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Study explores characteristics associated with poor COVID-19 antibody response

Study explores characteristics associated with poor COVID-19 antibody response
Anti-S1 IgG levels over time between first vaccine dose and serosurvey by socio-demographic and clinical correlates. Plot of predicted anti-S1 antibody levels by A age, B sex, c body mass index, D smoking history, E diabetes, and F chronic obstructive pulmonary disease. Credit: Nature Communications (2024). DOI: 10.1038/s41467-024-45468-9

Adults with certain socio-demographic and clinical characteristics may have weaker antibody responses to COVID-19 vaccination, which could leader to a higher risk of infection, according to a recent study published in Nature Communications.

The study found that U.S. adults with lower antibody levels after COVID-19 vaccination were 65 years or older, male, had a higher body mass index, smoked or had a history of smoking, had a history of diabetes or , and who had received the Pfizer (BNT162b2) COVID-19 vaccine.

The findings emphasize that these may need to receive more frequent COVID-19 booster vaccinations to prevent future infections, according to Norrina Allen, Ph.D., MPH, the Quentin D. Young Professor of Health Policy, director of the Center for Epidemiology and Population Health and a co-author of the study.

"It means that these individuals who are losing their antibody response faster after vaccination and may be at a higher risk for COVID infection. They probably need more frequent boosters to make sure that they're protected from future COVID infections," said Allen, who is also a professor of Preventive Medicine in the Division of Epidemiology, Medical Social Sciences and of Pediatrics.

According to the World Health Organization, more than 700 million people have been diagnosed with COVID-19 since March 2020. Of those cases, more than 100 million Americans have been diagnosed with the disease, and is currently one of the leading causes of death in the U.S.

The development of messenger RNA (mRNA) vaccines drastically reduced COVID-19 infections and severe illness. The vaccines help the body produce anti-S1 (IgG) antibodies against the spike protein of SARS-CoV-2, the virus that causes COVID-19, and the amount of antibodies present determines how likely a patient's body can fight off COVID-19 infection.

In the current study, which was conducted as part of the National Institutes of Health Collaborative Cohort of Cohorts for COVID-19 Research (C4R) program, the investigators investigated characteristics that were associated with anti-S1 antibody response following COVID-19 vaccination in more than 6,000 American adults.

The average age of participants was 73 years; 58% of participants were female and 76% were white. Additionally, 52% of participants received the Pfizer (BNT162b2) COVID-19 vaccine and 48% received the Moderna (mRNA-1273) COVID-19 vaccine.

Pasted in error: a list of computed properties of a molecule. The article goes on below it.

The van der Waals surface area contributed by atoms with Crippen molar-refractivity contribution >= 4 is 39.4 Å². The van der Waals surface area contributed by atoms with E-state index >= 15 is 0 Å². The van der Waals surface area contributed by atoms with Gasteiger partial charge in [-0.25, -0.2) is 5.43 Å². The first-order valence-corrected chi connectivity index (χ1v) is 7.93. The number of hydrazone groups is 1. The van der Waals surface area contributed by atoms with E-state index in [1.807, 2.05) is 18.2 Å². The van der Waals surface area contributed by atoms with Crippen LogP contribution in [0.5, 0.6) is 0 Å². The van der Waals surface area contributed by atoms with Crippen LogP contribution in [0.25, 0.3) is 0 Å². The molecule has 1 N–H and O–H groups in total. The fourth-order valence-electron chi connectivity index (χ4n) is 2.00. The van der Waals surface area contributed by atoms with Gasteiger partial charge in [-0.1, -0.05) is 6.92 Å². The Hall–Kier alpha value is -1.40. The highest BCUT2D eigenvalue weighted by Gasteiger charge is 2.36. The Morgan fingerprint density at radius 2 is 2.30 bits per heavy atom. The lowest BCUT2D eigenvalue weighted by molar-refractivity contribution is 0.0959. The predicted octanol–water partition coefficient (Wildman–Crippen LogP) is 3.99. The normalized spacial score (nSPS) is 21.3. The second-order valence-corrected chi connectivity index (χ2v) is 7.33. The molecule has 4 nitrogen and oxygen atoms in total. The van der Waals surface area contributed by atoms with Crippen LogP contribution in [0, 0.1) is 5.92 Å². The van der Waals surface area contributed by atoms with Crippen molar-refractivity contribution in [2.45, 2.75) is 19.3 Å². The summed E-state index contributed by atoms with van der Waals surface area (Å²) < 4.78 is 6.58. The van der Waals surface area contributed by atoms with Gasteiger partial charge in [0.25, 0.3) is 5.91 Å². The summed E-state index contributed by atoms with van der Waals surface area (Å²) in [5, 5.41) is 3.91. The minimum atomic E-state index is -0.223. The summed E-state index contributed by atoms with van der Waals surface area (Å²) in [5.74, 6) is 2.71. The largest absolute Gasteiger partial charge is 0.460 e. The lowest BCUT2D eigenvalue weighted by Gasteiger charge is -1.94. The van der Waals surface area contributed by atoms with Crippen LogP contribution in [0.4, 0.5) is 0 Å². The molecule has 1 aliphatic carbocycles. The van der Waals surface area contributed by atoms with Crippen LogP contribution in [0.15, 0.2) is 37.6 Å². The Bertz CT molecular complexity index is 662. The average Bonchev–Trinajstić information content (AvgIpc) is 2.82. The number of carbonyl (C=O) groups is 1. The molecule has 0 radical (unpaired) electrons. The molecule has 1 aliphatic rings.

Participants' anti-S1 antibody levels were measured from dried blood spots collected by participants between February 2021 and August 2022 by using an at-home finger-pricking method.

Overall, lower anti-S1 antibody levels following COVID-19 vaccination were associated with participants who were 65 years or older, male, had a higher body mass index, who smoked or had a history of smoking, had a history of diabetes or chronic obstructive pulmonary disease, and who received the Pfizer COVD-19 .

"Everyone's antibody rates decline over time, but for some people these declines happen earlier and faster putting them at greater risk for COVID infection. This is important because those are the same groups that we see the highest risk for severe COVID hospitalization and poor outcomes from COVID," Allen said.

Participants who had prior COVID-19 infection and were hospitalized also demonstrated higher anti-S1 antibody levels, according to the study.

Allen noted that a limitation of the study was it didn't investigate the correlation between COVID-19 rates and anti-SI antibody levels, but that it will be studied going forward.

"We don't fully know the relationship between antibody levels and future COVID risk particularly for PASC, which is essentially long-COVID, but that's the next step," Allen said.

According to Allen, the current findings should be considered by health care providers who may need to encourage patients in these groups to get more frequent COVID-19 booster vaccinations and to work with public health officials to establish more personalized vaccination recommendations for these patients.

"We should think about the person as an individual and make our booster recommendations based on that as opposed to this kind of one-size-fits-all approach," Allen said.

More information: John S. Kim et al, Demographic and Clinical Factors Associated With SARS-CoV-2 Spike 1 Antibody Response Among Vaccinated US Adults: the C4R Study, Nature Communications (2024). DOI: 10.1038/s41467-024-45468-9

Journal information: Nature Communications
Citation: Study explores characteristics associated with poor COVID-19 antibody response (2024, March 22) retrieved 20 May 2024 from
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